1996: Working poor hurt by limits on childcare subsidies. (Jun 2012)
$100 supplement for seniors’ home cooling assistance. (Aug 2011)
SJG: Thus, based on the information that you yourself provided, how can you legitimately make the argument that Christie
“does not actually practice politics all that differently from the radical right” and that he is a died in the wool far right politician when as recently as 2012 he was pro-choice, has liberal views on what he’d do if his kids were gay and that homosexuality isn’t a sin, that there are too many firearms in our communities and that he favors gun control measures from law-enforcement perspective and that as late as 2013 he favored tuition equality for the children of illegal’s and restoring the EITC? Not for nothing but did you actually read through your sources before you put them up as support for your claim? I think not. There’s no way in hell a Tea Party candidate would favor restrictions on guns, tuition equality for illegal’s or anything close to that. Remember this very important point, I never said Chris Christie wasn’t a conservative, what I did say was that his election shows that the public will vote for a moderate conservative rather than a Tea Party extremist and regradless of whether or not Chris Christie is or isn’t a moderate he wouldn’t have won in New Jersry with a far right platform or message. Case in point a Tea Party backed candidate was handily beaten a week before in the special election to repalce the deceased Frank Lautenberg.
“You provided nothing but agreement with a rehash of other pundits, a piece which was essentially a readers digest condensed repetition.”
SJG: Which is what you yourself have done, particularly your failure to establish Tea Party victories in Virginia vice Republican victories per se. Thus far there is nothing in your rejoinder to disprove what I said about the Tea Party setbacks suffered in Virginia, ignoring a double digit defeat for the Lt. Governor due to his extremism is inexcusable if not completely laughable. The after affects of the latest Tea Party debacle are more than detailed in these two articles:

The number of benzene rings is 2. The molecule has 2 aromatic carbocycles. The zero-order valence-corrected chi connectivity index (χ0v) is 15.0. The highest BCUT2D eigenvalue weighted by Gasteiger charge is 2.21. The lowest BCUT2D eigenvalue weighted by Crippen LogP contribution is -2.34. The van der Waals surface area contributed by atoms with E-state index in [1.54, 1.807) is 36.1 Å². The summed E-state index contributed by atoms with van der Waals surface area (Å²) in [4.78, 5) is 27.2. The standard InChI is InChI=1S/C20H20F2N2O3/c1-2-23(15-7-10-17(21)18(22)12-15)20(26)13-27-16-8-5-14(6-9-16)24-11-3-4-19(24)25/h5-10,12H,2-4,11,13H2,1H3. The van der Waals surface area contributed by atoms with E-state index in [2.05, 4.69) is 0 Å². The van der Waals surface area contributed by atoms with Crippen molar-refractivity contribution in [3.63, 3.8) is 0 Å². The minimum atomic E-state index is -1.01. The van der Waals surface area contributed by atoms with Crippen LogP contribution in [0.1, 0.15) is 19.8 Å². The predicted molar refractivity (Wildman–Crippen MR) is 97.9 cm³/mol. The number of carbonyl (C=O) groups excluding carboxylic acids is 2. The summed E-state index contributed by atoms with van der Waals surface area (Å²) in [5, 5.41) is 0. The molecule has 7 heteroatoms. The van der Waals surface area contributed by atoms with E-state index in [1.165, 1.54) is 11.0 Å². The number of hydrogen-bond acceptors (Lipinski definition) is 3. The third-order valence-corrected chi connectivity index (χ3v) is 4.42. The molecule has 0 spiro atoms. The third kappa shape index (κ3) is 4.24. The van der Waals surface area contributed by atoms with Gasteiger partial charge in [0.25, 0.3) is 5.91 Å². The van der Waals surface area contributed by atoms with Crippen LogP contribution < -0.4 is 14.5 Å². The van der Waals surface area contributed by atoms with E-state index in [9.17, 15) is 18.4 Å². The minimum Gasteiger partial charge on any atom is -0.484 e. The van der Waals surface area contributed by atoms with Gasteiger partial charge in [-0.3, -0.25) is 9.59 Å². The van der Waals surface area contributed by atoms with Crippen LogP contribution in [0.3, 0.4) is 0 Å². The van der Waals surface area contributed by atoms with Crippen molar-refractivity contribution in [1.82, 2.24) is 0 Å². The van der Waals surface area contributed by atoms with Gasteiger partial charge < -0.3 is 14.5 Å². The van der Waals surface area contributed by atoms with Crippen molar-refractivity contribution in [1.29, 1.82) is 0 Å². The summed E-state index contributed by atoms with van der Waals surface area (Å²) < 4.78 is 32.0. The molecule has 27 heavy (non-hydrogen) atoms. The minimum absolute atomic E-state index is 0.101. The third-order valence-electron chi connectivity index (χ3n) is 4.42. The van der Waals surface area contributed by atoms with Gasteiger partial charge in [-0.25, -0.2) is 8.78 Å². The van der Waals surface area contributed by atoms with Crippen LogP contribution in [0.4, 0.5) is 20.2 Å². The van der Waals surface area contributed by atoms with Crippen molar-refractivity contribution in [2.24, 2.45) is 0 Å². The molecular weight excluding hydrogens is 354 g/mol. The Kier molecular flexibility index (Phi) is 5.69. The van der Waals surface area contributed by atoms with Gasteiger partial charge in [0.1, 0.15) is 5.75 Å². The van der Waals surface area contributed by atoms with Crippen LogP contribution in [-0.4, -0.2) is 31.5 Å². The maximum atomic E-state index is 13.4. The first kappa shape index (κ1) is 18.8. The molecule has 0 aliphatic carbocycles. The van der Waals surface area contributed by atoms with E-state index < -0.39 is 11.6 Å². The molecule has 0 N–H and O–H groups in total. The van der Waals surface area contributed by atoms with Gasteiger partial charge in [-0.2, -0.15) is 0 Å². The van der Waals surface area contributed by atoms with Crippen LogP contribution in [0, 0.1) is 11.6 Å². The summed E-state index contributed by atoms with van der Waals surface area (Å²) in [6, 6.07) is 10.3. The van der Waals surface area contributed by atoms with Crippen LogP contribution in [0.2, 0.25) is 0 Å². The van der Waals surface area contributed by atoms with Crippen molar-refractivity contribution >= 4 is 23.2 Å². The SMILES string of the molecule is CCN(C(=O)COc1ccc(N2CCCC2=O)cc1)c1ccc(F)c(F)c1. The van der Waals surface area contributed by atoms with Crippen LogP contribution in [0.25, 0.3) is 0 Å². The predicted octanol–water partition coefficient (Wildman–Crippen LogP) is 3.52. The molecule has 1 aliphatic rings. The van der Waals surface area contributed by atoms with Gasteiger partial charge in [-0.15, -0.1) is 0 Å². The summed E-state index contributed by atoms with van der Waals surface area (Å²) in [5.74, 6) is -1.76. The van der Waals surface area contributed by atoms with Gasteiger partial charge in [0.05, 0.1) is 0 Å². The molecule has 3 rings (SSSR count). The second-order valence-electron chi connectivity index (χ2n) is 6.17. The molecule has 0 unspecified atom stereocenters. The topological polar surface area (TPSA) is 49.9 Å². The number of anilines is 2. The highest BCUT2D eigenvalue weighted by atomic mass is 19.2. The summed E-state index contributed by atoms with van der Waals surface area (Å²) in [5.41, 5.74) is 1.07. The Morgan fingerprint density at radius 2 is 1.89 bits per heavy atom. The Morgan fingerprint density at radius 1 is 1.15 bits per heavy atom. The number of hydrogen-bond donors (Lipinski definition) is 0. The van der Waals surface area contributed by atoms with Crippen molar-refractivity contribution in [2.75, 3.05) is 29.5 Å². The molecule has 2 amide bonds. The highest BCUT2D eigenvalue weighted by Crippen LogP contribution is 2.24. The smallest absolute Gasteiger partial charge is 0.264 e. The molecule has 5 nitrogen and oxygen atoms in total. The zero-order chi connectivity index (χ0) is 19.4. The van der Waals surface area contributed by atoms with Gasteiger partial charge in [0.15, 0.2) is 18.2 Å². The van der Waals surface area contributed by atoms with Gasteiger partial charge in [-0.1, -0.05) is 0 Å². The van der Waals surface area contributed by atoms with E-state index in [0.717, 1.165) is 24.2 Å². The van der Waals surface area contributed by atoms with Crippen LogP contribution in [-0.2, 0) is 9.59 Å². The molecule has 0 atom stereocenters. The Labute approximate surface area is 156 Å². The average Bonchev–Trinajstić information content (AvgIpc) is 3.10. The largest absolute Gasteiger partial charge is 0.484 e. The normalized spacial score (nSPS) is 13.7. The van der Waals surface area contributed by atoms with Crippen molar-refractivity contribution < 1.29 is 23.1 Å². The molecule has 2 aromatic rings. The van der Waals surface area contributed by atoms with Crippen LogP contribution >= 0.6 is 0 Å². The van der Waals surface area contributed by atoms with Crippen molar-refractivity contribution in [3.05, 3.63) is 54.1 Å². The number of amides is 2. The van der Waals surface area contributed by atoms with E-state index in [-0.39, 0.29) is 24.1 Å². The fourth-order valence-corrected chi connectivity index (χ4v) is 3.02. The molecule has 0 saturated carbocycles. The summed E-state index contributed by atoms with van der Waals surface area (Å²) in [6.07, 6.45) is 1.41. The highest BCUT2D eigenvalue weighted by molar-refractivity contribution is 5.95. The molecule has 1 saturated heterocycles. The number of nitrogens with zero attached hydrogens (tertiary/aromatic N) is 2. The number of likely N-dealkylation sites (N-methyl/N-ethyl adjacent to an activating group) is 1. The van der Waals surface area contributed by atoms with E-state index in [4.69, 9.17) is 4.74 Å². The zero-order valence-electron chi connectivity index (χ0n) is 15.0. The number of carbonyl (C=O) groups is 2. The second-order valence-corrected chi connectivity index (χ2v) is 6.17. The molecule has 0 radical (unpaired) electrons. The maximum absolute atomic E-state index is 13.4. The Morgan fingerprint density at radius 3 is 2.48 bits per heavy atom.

Judd Gregg: Impact of shutdown lingers; http://thehill.com/opinion/judd-gregg/190507-judd-gregg-impact-of-shutdown-lingers-on
Decision time for Tea Party movement in U.S. political contests; http://www.reuters.com/article/2013/11/20/us-usa-politics-teaparty-idUSBRE9AJ08X20131120
Thus there is nothing in anything that’s been written thus far to suggest that the shutdown will only have a temporary effect, just as the previous Gringrich led shutdown wasn’t short lasting either. The shutdown may not be a topic of everyday political discussion but don’t be naive in thinking it won’t be a handy cudgel for the Democrats to use on the GOP in 2014.
“the tea party is not as down and out as it first appeared.’
SJG: Really, how do you make such a claim when even Rasmussen, a reliably right leaning polling organization shows the Tea Party polling at historic lows in both terms of acceptance and individual member identification???
“You can quote other opinions all you like; the reality is that the big money behind the TP follows actions more than words. There is no indication that the big money behind the TP is doing anything other than regrouping.”
SJG: Again you have failed to substantiate your claim here other than to say that Koch Brothers had ponied up a few million to Rush and Beck prior to the shutdown debacle, a meaningless citation as I am sure you realize and one that says nothing of the funding which will take place going forward.
“I fault your arguments for being nothing more analytical than a parroting of other views, without anything either original or primary sourced to assess those opinions.”
SJG: Which was just what you did until you finally dug up some semblance of support evidence and even much of that, i.e. your Virginia down ballot results, didn’t substantiate your position. The fact that Christie is persona non grata at CPAC speaks volumes and directly undermines your position that he is a bona fide far right politician.
“but the further was are out in time from the 2013 elections in November, the more it appears to me that the two factions will try to re-unify between now and 2014”
SJG: Based on what evidence??? What “facts” explain away the Tea Party Defeats in Louisiana and Alabama? You criticize me for quoting others? What do you have to substantiate this claim other than your own opinion?
“The key going forward won’t be far right vs not-so-far right, but who wins independents.”
SJG: Yup and I’ve seen nothing in the polling data that shows they are moving to the right.